History of the John Moores Prize
The first John Moores exhibition was held in 1957, six years after the Walker Art Gallery re-opened after World War II. The Liverpool Autumn Exhibitions, which up till 1939 had acted as the gallery's main showcase for new British art, had come to an end. The gallery's only regular shows of contemporary art were those of the local Liverpool Academy.
The suggestion that the Walker Art Gallery mount
"an exhibition of painting embracing...the best and most vital work being done today throughout the country"
(as the catalogue of the 1957 exhibition put it) came from John Moores, founder of the Littlewoods company based in Liverpool. A man of fierce local pride - and a keen amateur painter - he was concerned at London's increasing domination of the national arts scene. He established the event as a competition open to anyone and sponsored the prizes.
The first John Moores was intended as a one-off, but its great success led to it becoming a biennial event. By the early sixties, the exhibition was regarded as the UK’s leading showcase for avant-garde painting. Many of the prizewinning works were purchased by John Moores and presented to the Walker Art Gallery for its permanent collection. Among them were classic paintings by Jack Smith ('Creation and Crucifixion'), William Scott, Roger Hilton ('March 1963') and David Hockney ('Peter getting out of Nick's Pool'). These and other purchases from the exhibition ensured that the Walker Art Gallery's representation of post-war British art was the equal of any other collection in the UK, the Tate only excepted.
In the late 1960s and 1970s, as newer media challenged painting and the range of exhibiting opportunities for cutting-edge artists grew, the John Moores lost some of its unique status. During this period, the Walker Art Gallery did not always acquire the first prizewinner and the show was occasionally subjected to fierce criticism. However, it always retained its reputation as the UK's leading painting biennale and its first prize has continued to be one of the largest of any of this country’s art competitions.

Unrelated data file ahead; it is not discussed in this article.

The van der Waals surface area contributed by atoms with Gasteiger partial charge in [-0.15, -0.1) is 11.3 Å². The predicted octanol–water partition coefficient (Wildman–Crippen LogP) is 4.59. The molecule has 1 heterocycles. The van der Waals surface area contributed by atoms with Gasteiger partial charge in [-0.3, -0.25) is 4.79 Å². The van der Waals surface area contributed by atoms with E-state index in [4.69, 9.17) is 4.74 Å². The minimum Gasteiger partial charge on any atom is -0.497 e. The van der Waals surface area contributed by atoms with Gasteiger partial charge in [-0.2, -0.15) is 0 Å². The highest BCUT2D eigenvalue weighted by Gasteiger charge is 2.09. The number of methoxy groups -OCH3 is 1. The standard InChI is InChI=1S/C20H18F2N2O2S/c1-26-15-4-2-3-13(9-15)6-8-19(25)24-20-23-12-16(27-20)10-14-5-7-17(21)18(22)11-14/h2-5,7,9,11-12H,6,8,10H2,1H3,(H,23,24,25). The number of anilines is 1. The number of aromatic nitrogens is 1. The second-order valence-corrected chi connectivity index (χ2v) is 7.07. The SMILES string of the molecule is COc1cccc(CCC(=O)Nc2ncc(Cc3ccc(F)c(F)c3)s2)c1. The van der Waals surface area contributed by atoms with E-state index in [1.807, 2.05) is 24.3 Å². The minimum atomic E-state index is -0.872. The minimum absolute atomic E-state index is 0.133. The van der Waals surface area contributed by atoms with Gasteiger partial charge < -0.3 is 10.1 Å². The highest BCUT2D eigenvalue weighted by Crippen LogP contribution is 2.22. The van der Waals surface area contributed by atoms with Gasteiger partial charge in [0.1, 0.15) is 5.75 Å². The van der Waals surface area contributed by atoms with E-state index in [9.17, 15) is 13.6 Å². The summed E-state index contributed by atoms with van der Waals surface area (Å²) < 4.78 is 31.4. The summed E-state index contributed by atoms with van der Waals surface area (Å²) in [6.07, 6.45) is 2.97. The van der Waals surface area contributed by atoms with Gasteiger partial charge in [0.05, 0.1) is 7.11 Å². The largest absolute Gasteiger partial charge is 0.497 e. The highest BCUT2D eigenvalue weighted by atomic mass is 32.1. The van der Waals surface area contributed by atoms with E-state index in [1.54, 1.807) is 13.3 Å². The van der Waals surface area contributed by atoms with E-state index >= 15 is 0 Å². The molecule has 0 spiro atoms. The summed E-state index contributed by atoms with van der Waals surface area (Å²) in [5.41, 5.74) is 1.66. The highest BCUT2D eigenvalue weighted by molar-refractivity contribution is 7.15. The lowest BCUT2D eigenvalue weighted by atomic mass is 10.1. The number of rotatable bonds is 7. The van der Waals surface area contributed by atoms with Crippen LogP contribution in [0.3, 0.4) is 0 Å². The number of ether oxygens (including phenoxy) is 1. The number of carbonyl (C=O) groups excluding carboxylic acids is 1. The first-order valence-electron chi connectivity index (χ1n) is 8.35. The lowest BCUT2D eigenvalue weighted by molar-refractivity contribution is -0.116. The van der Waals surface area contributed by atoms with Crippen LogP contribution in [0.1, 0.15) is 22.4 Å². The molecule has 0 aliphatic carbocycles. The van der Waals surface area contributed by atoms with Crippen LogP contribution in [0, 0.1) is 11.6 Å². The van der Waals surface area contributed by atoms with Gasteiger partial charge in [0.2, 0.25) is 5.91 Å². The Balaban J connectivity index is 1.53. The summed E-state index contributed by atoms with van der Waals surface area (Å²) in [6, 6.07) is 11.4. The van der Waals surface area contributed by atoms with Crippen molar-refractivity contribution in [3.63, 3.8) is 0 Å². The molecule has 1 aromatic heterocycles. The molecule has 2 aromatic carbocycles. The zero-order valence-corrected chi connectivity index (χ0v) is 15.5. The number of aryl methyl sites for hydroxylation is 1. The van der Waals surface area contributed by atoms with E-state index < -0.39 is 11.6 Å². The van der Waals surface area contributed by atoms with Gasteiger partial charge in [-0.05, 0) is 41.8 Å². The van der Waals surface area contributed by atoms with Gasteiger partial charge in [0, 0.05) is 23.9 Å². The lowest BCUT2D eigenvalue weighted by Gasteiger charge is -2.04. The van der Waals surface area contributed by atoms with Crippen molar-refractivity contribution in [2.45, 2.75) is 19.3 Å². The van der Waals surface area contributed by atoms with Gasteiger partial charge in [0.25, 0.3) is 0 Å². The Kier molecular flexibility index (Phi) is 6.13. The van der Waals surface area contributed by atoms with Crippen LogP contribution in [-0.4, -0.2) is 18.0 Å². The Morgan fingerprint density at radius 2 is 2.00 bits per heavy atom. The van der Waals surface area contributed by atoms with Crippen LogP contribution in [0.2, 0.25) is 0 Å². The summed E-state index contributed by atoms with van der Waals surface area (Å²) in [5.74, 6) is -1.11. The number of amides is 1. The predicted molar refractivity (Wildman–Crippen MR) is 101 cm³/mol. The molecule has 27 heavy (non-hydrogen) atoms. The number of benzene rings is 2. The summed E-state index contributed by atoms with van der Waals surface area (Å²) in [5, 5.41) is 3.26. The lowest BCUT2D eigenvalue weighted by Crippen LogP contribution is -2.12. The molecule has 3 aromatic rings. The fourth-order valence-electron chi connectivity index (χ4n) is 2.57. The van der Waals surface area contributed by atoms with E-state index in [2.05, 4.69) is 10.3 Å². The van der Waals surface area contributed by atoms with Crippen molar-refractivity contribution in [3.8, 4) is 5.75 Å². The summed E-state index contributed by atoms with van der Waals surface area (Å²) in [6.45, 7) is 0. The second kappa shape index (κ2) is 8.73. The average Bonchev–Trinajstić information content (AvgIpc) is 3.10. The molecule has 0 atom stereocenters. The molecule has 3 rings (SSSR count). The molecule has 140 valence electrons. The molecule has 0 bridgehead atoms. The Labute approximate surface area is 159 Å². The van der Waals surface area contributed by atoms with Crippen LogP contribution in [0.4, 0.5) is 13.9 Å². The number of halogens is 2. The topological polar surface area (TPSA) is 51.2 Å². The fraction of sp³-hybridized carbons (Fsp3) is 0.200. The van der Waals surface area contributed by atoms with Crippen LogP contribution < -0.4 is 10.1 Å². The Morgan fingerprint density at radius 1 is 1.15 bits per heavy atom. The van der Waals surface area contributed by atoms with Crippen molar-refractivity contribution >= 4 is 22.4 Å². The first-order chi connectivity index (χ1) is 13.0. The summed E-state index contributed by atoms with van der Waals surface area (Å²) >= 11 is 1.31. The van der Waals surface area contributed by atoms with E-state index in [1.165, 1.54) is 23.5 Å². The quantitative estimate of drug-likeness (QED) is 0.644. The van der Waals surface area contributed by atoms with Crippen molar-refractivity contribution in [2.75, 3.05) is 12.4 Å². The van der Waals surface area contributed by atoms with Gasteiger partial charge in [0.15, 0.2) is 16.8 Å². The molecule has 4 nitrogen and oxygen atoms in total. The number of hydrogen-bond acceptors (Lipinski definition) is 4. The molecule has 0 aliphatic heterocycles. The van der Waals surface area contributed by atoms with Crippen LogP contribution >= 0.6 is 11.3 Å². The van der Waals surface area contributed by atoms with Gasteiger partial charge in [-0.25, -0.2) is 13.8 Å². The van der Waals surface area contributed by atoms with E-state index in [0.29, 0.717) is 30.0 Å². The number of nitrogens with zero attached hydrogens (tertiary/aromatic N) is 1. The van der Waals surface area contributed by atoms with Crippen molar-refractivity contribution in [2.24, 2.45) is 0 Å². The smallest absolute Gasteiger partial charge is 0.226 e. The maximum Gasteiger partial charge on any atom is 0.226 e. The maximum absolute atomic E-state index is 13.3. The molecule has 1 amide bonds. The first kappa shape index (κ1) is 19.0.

Since 1980, the Walker Art Gallery has automatically added the first prize-winning work to its collection as part of the terms of the award; and by this means has acquired outstanding works by John Hoyland ('Broken Bride 13.6.82'), Bruce McLean ('Oriental Garden, Kyoto'), Lisa Milroy ('Handles'), Peter Doig ('Blotter') and Michael Raedecker ('Mirage'), among others. The great tradition of the John Moores was cited as one of the reasons for the Tate's decision to establish its first outpost in Liverpool, in 1988. Since 1999 the exhibition has also been one of the centrepieces of the Liverpool Biennial of contemporary art.
A gallery talk by Ann Bukantas on the history of the John Moores Contemporary Painting Prize and some of its winning artists and artworks is available. Listen here.
Buy a John Moores exhibition catalogue
Several catalogues from our previous John Moores exhibitions are now available to buy from our online shop.